. . . The aborted lunacy of Occupism is now descending into merely a Jonestown of the Imbecilities, with eviction notices and standoffs and arrests breaking up Occupy Wall Street, Occupy Oakland, Occupy Toronto, Occupy Halifax, Occupy Vancouver, Occupy Victoria, and on and on. And as usual, there is a celebrity with a conspiracy theory to explain why. Famous pseudo-documentarist Michael Moore fingers the Department of Homeland Security.
"This is not some coincidence," Moore says. "This was planned and I think the question really has to be asked of the federal government and of the Obama administration.
Why? It just could be that maybe the Department of Homeland Security doesn't have its agents doing the devil's work in the bylaw-enforcement offices down at 12th and Cambie in Vancouver, and that ordinary working citizens and taxpayers are growing bored with having their public parks expropriated by people who dump buckets of their own urine on parks board workers.
Just a guess, mind you. Maybe the working people who have been made to pay for finance capitalism's recklessness are getting sick and tired of being told things about inequality and powerlessness that they knew all about before the subject started coming up in Occupist chants and slogans shouted around drum-circles. . .
. . . Much has already been said about the Occupy movement’s refusal to elucidate its demands. On one hand, this has been useful in mobilizing a diverse group of people who can project what they want to see in this movement—anarchists, Marxists, liberals, Greens, progressive religious practitioners, etc. On the other hand, this has been useful in mobilizing a diverse group of people who can project what they want to see in this movement—Ron Paulists, libertarians, antisemites, followers of David Icke, Zeitgeist movement folks, Larouchites, Tea Partiers, White Nationalists, and others. The discourse about the “99%” (after all, these Right-wingers and conspiracy mongers are probably a far greater proportion of the actual 99% than are anarchists and Marxists), along with the Occupy movement’s refusal to set itself on a firm political footing and correspondingly to place limitations on involvement by certain political actors, has created a welcoming situation for these noxious political elements to join.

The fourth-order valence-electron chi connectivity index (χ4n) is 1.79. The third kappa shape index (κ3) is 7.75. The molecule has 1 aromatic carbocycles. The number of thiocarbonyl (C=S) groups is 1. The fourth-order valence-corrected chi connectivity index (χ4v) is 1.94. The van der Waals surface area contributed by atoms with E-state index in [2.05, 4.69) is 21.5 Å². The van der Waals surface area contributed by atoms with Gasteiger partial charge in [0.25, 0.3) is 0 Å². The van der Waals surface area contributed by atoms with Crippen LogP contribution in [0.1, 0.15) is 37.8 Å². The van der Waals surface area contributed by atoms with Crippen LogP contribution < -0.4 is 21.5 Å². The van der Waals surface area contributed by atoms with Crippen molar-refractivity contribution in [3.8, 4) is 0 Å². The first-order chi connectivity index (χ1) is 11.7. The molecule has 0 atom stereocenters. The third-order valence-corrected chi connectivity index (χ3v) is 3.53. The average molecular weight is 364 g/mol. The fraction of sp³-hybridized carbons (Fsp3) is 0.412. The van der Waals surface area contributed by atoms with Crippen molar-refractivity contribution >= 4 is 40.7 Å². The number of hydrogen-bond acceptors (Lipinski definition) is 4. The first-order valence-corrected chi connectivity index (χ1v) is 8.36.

So far, the overwhelmingly progressive nature of many of these Occupations has kept this element at bay. But it is only the weight of the numbers of the progressive participants that has done this. There are neither organizational structures within the Occupy movement, nor are there conceptual approaches that it is based on, that act to ensure this remains the case. So it is not unreasonable to expect that, especially as participation declines, some of the Occupations will be taken over by folks from these far Right and conspiratorial perspectives. All participants might rightly see themselves as part of the 99%. The real divisive question will then be, who do they think the 1% are?
Finally, a not completely hostile and inaccurate account of my lecture at UVic on the subject of my book and how it came to pass that I wrote it, here. There was only one question I didn't bother to answer, by the way, and Brandon Rosario's report, also linked on the page, will let you know which one, right away. Here's a wee clip: